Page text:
Dissecting the Cost of Ethical Fashion by Sharmon Lebby

So there I was, bundled up in a blanket on the couch watching The True Cost. It was a life defining moment. I was appalled and skeptical at the same time. I wondered how much of this was real and how much was propaganda. Where were they getting their statistics? How is it possible this is still a problem? Why weren’t we doing anything about it? Then, I heard the narrator point out how raising wages would only add cents to the cost of the garments. If this was true, why do ethically made products cost so much? After starting my own brand, I finally figured it out. 

I could regale you with tales of Supply & Demand and Perceived Value, but in actuality the cost of ethical fashion is a relatively simple equation: 

 Lower yields + higher wages + extra costs = higher costing products 

Lower yields 

Sustainable fashion is on the rise and becoming more mainstream; however, it is still very much a niche market. Most ethical brands are small with limited start-up funding which means limited manufacturing runs and a smaller amount of materials purchased. And as backwards as it may seem, the less you buy, the more you are going to spend. 

This doesn’t even begin with the clothing brands themselves. There is also less raw material being produced. Consider organic cotton, a heavily used material in sustainable wares. While the 2017/18 global harvest produced more than 23 million metric tons of cotton in total, only about one half of one percent of that cotton was organic.  

Higher Wages 

One of the highest priorities of the ethical fashion genre is insuring people are earning a fair wage. With many brands producing locally in western countries, this greatly increases the cost of production. For brands that are producing overseas, paying a fair wage means more than a minimum wage or an industry standard wage. It’s paying workers a “living wage.”  

For context, the minimum wage in the United States is currently $7.25 per hour, which would amount to a gross income of $1160 per month for full-time employment. A living wage—the amount of income needed for basic necessities and what is considered a decent standard of living—is approximately $15 per hour for a family of four, or $2400 per month.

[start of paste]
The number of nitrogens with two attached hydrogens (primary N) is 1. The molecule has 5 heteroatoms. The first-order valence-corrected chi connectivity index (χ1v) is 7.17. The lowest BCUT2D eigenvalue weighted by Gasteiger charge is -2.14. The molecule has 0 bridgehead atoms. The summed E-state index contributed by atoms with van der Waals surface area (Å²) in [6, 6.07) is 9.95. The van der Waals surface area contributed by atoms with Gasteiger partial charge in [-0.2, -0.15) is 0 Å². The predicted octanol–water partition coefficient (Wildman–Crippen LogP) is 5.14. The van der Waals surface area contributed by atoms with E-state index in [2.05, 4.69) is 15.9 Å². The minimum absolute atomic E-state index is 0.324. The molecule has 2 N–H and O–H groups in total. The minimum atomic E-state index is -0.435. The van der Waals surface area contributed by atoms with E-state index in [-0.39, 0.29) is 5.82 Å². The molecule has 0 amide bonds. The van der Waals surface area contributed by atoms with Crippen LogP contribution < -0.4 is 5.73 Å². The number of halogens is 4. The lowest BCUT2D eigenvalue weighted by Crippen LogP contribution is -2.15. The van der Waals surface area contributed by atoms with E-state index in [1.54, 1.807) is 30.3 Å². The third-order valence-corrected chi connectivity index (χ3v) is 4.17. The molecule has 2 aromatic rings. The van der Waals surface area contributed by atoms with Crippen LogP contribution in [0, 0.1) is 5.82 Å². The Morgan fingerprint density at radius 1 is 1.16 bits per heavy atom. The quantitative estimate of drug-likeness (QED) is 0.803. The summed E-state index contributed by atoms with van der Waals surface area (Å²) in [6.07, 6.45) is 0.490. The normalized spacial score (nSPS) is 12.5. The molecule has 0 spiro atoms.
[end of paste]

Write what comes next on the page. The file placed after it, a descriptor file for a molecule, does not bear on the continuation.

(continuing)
Compare this to Bangladesh, a nation on the lower end of labor costs, which had a minimum wage for the garment industry of about $38 per month prior to the 2013 Rana Plaza disaster. After that, it was raised to $68 per month. Five years later, groups are fighting for an increase to approximately $192 per month.  

 When you pay people a wage that they can actually live on, the cost of production will naturally increase. 

 Extra Costs 

While it is possible to save money in the long run, the initial costs to create safer and more environmentally friendly manufacturing processes can be high—especially if a factory or farm is making the switch from more conventional processes. 

 Certifications also come with a cost. Though they give customers security about the ethical and sustainable processes of a brand, certifications aren’t cheap. The annual licenses for a B Corp start at $500 a year, and while their certification process is free, registering with other certifying bodies can cost thousands.  

 When you use materials that aren’t mass-produced, pay people a wage they can actually live on, and spend more on operating costs, the more you have to charge to recoup those expenses, let alone make a profit as a business. Of course, some brands will have higher prices with higher markups on their products simply because they can and cater to a specific demographic that affords them that liberty. However, most ethical fashion brands are simply trying to be fair with their pricing and transparent with the cost of manufacturing.  

That said, knowing all of this, perhaps we can finally move beyond asking why ethical fashion costs so much and instead remember why fast fashion costs so little. 

Sharmon Lebby is the founder of Blessed Designs, a size inclusive ethically made clothing brand and author of the blog The Road to Ethical. You can join the adventure online by following @blesseddesignsco or @salebby 

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